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The Grunts' War, Take 1

First in a two-part series by Jay Sharbutt on how some Vietnam veterans are finally getting the chance to tell about the Vietnam War the way they experienced it, not the way Hollywood saw it. In Monday's Daily Calendar: Four Vietnam-veteran writers who have films up coming talk about their intentions and Hollywood's version of the war.

May 25, 1986|JAY SHARBUTT | Sharbutt, who covers television for The Times, covered the Vietnam War in 1969-70 for the Associated Press.

Their field training schedule calls for them to sleep in two-man fighting holes, partake of two cold Army rations a day and learn of such things as klicks (kilometers), bloopers (M-79 grenade launchers), Claymore mines, M-60 machine guns, M-16 rifles and "rock 'n' roll" (firing on full automatic). They'll set night ambushes and man LPs, or listening posts.

They'll rappel down a 50-foot tower. And go on patrols, known as "humps." And learn that with full gear and weapons, even a two-klick hump is a mother when hills and triple-canopy jungle lie ahead. With luck, they'll get four or five hours of sleep a night.

The idea of this cram course, Stone says, is to immerse them in the Vietnam infantryman's life, his way of thinking, talking and moving.

Then, he says, once the cameras roll, "subconsciously what will slip out is the dog-tired, don't-give-a-damn attitude, the anger, the irritation, the casual way of brutality, the casual approach to death.

"These are all the assets--and liabilities--of infantrymen. . . . I remember being so damned tired that I wished Charlie"--short for Victor Charlie, or Viet Cong--"would come up and shoot me, get this thing over with."

Stone's script doesn't have the massively surreal war of "Apocalypse Now" (a movie he likes) or the explosive, one-man revenge-and-rescue returns to Vietnam of such pure cinematic fighting machines as Sylvester Stallone and Col. Chuck Norris.

Instead, he's written a grunt-level series of vignettes, seen through the eyes of the New Guy, about the day-to-day existence of a rifle platoon, with members of the platoon based on the men with whom Stone served.

The script depicts the camaraderie, compassion and often loopy humor of the grunt; the let's-get-mellow brotherhood of pot-smoking; the brutality, terrifying violence and madness of combat, and the somehow-surviving bits of conscience and innate decency exemplified by Dafoe's sergeant and young Sheen's scared New Guy.

"I think it's a truthful view of what happened to the infantry over there," Stone says. "You can call it 'left' as opposed to 'right' in the sense that the right has glorified and fantasized the war"--he means Rambo & Co.--"and never dealt with the heavy toll the war took. Or the fact it may have been a mistake.

"This film certainly questions the political basis of the war."

"Platoon" has a pittance-by-Hollywood-standards budget of $6 million. Stone has been trying to film it since 1976, when he wrote its first version. Although it drew favorable comment, he says, it still had "dozens of rejections . . . nobody wanted to make that movie because it was too hard. I was told it was too much of a downer."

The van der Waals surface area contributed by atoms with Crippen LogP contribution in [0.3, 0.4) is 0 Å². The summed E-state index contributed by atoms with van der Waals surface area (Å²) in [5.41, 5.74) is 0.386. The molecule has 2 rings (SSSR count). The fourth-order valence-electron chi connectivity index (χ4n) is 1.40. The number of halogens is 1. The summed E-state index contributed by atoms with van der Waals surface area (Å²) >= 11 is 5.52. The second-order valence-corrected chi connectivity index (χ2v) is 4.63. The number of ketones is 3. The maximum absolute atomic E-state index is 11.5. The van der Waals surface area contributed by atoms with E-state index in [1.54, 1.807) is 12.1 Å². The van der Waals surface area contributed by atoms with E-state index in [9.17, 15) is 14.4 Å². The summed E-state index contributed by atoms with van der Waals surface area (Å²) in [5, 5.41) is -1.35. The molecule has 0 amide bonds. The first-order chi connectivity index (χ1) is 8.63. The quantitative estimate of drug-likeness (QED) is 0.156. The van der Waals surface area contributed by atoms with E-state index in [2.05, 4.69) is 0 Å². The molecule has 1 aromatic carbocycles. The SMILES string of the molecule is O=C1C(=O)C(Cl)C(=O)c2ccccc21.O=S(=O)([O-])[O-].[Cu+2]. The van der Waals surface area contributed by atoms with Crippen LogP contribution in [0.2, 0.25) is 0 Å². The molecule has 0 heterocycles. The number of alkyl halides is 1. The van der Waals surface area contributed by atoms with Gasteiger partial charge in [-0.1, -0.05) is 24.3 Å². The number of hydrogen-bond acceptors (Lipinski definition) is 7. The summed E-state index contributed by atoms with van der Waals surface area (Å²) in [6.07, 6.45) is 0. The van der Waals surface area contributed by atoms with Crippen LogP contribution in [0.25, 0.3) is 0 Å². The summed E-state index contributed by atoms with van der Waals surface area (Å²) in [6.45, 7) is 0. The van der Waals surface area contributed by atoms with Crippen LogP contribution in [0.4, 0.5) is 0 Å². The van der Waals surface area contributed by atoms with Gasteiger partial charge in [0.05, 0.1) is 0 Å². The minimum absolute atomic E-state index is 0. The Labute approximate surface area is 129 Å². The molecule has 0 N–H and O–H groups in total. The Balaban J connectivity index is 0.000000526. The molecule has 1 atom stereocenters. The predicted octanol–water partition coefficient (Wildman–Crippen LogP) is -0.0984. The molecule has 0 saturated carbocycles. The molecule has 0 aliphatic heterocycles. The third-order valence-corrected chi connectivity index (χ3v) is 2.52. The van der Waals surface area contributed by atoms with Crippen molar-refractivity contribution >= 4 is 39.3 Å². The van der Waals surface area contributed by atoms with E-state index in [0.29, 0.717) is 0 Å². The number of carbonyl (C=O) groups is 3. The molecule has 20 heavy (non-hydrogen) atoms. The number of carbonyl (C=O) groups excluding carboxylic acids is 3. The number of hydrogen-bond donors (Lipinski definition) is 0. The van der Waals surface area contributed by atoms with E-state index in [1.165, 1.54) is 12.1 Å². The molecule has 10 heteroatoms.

He finally got the money from a British company, Hemdale Film Corp. (the company that also backed "Salvador"). Orion Pictures agreed to distribute "Platoon" in the United States in October. He then signed up a cast and crew. But after all that, there was one more delay that almost unhinged him.

The delay was caused by the turbulent, fraud-riddled presidential election here in February that touched off a score of deaths, a revolution and the possibility of civil war. It would have been bad craziness to start filming the Vietnam War, then have real shooting erupt.

So the actors--most still were in the States--were told to hang loose and see how the revolution went. It went just fine. President Ferdinand Marcos fled on Feb. 25, Corazon Aquino took over, and most of the platoon flew in nine days later.

On the day they arrive, Stone is very relieved. A civil war probably meant shifting to Thailand, "losing actors and money. Considering how many times I'd come close to making the picture--well, one more time. . . ." He winces, then laughs.

That night, Dye, a tall, gregarious man of 41 with a remarkable gift of mimicry and 21 years in the Marines, holds a briefing on the pre-film training schedule.

In attendance: White, Dye's chief aide, and three young "ringers"--Marine reservists Robert Galotti and Mark Ebenhoch, and a former reconnaissance Marine, Drew Clark, a tough, bawdy kid whom the actors soon affectionately nickname "Recon."

The ringers are the USMC edition of the three Musketeers. They're clannish, they do drink some, and they kid and cuss each other without mercy. Clark is particularly ferocious--at first glance. A vivid trio for actors like Kevin Eshelman, a "Platoon" Pfc.

"When we got here, we saw them having a beer," the actor says later. "The guy who plays Tex started to sit down with them. One of them, it had to be Clark, says, 'Hey, you don't sit here. Marines sit here.' That story got around real fast."

But, Eshelman adds, things dramatically changed once in the field:

"They turned out to be the nicest bunch of guys you'd ever want to know. I probably couldn't have gone through half this stuff without them."

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